Invited Commentary by Dr. Barry Straube
The Supreme Court recently determined the ACA as constitutional, with the exception of mandatory Medicaid expansion, and allowed continuation of significant U.S. healthcare reform. This is particularly beneficial for patients with chronic kidney disease (CKD) and end-stage renal disease (ESRD) and their providers. The preservation of the individual mandate, which requires health insurance coverage, expands coverage to 32 million Americans and permits those currently uninsured to have preventive, ameliorative, curative, and replacement therapy for kidney and other diseases. Coverage cannot be denied based on pre-existing conditions. Health insurance exchanges are being created that will provide insurance options for those without commercial or public insurance plans. Without these legislative assurances, many would have continued to delay or avoid care for their kidney disease. Furthermore, nephrologists would be unable to treat some of their most vulnerable patients.
Mandatory Medicaid expansion was deemed unconstitutional, but only if required without an opportunity to retain existing Medicaid funding. Better coordination between Medicare & Medicaid, with novel approaches to managing “dual-eligible” beneficiaries (up to 40% of dialysis patients are dual-eligible), is enthusiastically promoted. Innovative ways of leveraging community and non-traditional healthcare delivery models abound. Patient safety, prevention, wellness, and health promotion are significantly promoted.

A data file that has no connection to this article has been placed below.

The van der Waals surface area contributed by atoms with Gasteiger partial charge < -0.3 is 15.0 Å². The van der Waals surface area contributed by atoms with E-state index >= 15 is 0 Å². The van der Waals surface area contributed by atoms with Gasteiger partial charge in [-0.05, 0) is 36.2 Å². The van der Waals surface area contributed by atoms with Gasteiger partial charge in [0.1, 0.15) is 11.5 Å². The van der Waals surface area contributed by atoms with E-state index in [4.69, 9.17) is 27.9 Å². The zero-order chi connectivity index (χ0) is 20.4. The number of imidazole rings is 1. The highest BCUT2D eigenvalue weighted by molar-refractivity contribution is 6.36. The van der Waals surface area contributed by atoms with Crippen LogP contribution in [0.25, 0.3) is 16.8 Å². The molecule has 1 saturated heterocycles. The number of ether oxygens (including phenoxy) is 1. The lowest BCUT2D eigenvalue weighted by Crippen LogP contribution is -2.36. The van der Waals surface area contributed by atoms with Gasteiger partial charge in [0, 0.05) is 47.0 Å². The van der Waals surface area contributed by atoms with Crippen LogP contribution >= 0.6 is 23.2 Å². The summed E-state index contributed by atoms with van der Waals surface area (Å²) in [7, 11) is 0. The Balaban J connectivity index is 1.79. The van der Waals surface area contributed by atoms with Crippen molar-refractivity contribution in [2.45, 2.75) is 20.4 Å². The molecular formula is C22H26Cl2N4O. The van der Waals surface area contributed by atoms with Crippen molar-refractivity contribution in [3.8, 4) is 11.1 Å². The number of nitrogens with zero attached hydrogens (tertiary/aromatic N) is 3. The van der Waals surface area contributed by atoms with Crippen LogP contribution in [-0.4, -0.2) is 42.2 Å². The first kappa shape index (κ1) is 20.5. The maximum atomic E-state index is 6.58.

ACA provides valuable tools to improve healthcare quality. Equally important, ACA demands accountability of healthcare providers in improving quality as well as lowering burgeoning healthcare costs. The CMS Innovation Center is implementing various models of Accountable Care Organizations (ACOs) and other payment demonstrations. Although specialty ACOs have been excluded from the first generation ACOs, CMS is committed to a major demonstration of coordinated care for ESRD patients in the near future.
To be successful, the ACA requires providers (nephrologists, dialysis organizations, etc.) to radically change their existing cultures, to provide coordinated care, and to accept responsibility for poor quality and high-costs. Shifting blame isn’t acceptable. Organizational profit and professional autonomy become lesser, albeit simultaneously attainable, goals. Vastly improved patient-centered care and outcomes, plus lower overall costs, become paramount. Can we do it? We must!
Barry M. Straube, MD
Director, The Marwood Group
Former Chief Medical Officer, CMS
New York, NY